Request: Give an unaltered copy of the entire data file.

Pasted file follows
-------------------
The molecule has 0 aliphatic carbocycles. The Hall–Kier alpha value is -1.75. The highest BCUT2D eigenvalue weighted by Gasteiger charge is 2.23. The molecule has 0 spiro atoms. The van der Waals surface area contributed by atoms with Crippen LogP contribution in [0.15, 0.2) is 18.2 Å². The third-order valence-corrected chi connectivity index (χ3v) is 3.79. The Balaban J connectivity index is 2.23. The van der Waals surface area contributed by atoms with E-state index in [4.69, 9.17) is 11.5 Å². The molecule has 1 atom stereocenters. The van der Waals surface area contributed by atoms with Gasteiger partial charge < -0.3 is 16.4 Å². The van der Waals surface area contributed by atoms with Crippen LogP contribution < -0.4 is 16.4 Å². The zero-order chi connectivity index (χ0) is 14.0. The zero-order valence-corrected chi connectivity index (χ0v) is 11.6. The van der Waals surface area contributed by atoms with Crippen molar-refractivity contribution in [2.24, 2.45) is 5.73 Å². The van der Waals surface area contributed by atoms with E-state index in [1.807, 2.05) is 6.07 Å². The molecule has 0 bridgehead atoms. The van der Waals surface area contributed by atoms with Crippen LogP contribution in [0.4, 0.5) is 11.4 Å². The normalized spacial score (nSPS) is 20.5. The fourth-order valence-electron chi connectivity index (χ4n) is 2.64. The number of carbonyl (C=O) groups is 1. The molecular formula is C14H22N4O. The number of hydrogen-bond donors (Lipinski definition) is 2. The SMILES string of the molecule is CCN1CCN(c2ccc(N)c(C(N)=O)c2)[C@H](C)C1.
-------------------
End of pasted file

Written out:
The molecule has 0 aliphatic carbocycles. The Hall–Kier alpha value is -1.75. The highest BCUT2D eigenvalue weighted by Gasteiger charge is 2.23. The molecule has 0 spiro atoms. The van der Waals surface area contributed by atoms with Crippen LogP contribution in [0.15, 0.2) is 18.2 Å². The third-order valence-corrected chi connectivity index (χ3v) is 3.79. The Balaban J connectivity index is 2.23. The van der Waals surface area contributed by atoms with E-state index in [4.69, 9.17) is 11.5 Å². The molecule has 1 atom stereocenters. The van der Waals surface area contributed by atoms with Gasteiger partial charge < -0.3 is 16.4 Å². The van der Waals surface area contributed by atoms with Crippen LogP contribution < -0.4 is 16.4 Å². The zero-order chi connectivity index (χ0) is 14.0. The zero-order valence-corrected chi connectivity index (χ0v) is 11.6. The van der Waals surface area contributed by atoms with Crippen molar-refractivity contribution in [2.24, 2.45) is 5.73 Å². The van der Waals surface area contributed by atoms with E-state index in [1.807, 2.05) is 6.07 Å². The molecule has 0 bridgehead atoms. The van der Waals surface area contributed by atoms with Crippen LogP contribution in [0.4, 0.5) is 11.4 Å². The normalized spacial score (nSPS) is 20.5. The fourth-order valence-electron chi connectivity index (χ4n) is 2.64. The number of carbonyl (C=O) groups is 1. The molecular formula is C14H22N4O. The number of hydrogen-bond donors (Lipinski definition) is 2. The SMILES string of the molecule is CCN1CCN(c2ccc(N)c(C(N)=O)c2)[C@H](C)C1.